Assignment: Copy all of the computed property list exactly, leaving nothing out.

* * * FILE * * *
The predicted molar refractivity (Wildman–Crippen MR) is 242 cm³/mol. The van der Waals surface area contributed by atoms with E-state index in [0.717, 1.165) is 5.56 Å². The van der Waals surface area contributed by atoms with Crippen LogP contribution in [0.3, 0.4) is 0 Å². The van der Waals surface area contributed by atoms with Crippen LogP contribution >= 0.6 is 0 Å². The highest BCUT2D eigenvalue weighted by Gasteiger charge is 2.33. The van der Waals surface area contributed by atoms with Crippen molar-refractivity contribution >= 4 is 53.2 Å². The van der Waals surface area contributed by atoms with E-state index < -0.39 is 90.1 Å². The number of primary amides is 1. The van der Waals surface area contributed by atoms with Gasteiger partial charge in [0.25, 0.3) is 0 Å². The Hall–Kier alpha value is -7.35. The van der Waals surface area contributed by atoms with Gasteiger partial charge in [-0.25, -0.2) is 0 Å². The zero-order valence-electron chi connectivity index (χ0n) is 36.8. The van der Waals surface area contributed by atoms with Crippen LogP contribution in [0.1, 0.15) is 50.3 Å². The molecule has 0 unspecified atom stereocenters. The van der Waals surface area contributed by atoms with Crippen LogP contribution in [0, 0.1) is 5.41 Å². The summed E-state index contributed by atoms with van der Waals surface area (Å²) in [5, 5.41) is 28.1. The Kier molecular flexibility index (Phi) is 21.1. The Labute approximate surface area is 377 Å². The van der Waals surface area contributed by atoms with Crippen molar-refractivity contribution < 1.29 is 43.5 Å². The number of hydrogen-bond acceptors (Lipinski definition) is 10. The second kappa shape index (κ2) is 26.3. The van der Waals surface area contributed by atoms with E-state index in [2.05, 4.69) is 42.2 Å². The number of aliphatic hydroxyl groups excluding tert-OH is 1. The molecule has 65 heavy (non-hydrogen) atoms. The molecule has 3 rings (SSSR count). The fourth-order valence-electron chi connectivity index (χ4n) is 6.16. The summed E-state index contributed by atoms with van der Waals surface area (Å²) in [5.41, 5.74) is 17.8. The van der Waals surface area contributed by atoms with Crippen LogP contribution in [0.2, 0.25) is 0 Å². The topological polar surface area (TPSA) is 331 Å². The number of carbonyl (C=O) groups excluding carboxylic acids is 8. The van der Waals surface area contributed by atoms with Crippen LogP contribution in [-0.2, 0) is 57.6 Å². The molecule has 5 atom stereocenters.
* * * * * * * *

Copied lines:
The predicted molar refractivity (Wildman–Crippen MR) is 242 cm³/mol. The van der Waals surface area contributed by atoms with E-state index in [0.717, 1.165) is 5.56 Å². The van der Waals surface area contributed by atoms with Crippen LogP contribution in [0.3, 0.4) is 0 Å². The van der Waals surface area contributed by atoms with Crippen LogP contribution >= 0.6 is 0 Å². The highest BCUT2D eigenvalue weighted by Gasteiger charge is 2.33. The van der Waals surface area contributed by atoms with Crippen molar-refractivity contribution >= 4 is 53.2 Å². The van der Waals surface area contributed by atoms with E-state index < -0.39 is 90.1 Å². The number of primary amides is 1. The van der Waals surface area contributed by atoms with Gasteiger partial charge in [0.25, 0.3) is 0 Å². The Hall–Kier alpha value is -7.35. The van der Waals surface area contributed by atoms with Gasteiger partial charge in [-0.25, -0.2) is 0 Å². The zero-order valence-electron chi connectivity index (χ0n) is 36.8. The van der Waals surface area contributed by atoms with Crippen LogP contribution in [0.1, 0.15) is 50.3 Å². The molecule has 0 unspecified atom stereocenters. The van der Waals surface area contributed by atoms with Crippen LogP contribution in [0, 0.1) is 5.41 Å². The summed E-state index contributed by atoms with van der Waals surface area (Å²) in [5, 5.41) is 28.1. The Kier molecular flexibility index (Phi) is 21.1. The Labute approximate surface area is 377 Å². The van der Waals surface area contributed by atoms with Crippen molar-refractivity contribution < 1.29 is 43.5 Å². The number of hydrogen-bond acceptors (Lipinski definition) is 10. The second kappa shape index (κ2) is 26.3. The van der Waals surface area contributed by atoms with E-state index in [2.05, 4.69) is 42.2 Å². The number of aliphatic hydroxyl groups excluding tert-OH is 1. The molecule has 65 heavy (non-hydrogen) atoms. The molecule has 3 rings (SSSR count). The fourth-order valence-electron chi connectivity index (χ4n) is 6.16. The summed E-state index contributed by atoms with van der Waals surface area (Å²) in [5.41, 5.74) is 17.8. The van der Waals surface area contributed by atoms with Crippen LogP contribution in [0.2, 0.25) is 0 Å². The topological polar surface area (TPSA) is 331 Å². The number of carbonyl (C=O) groups excluding carboxylic acids is 8. The van der Waals surface area contributed by atoms with Crippen LogP contribution in [-0.2, 0) is 57.6 Å². The molecule has 5 atom stereocenters.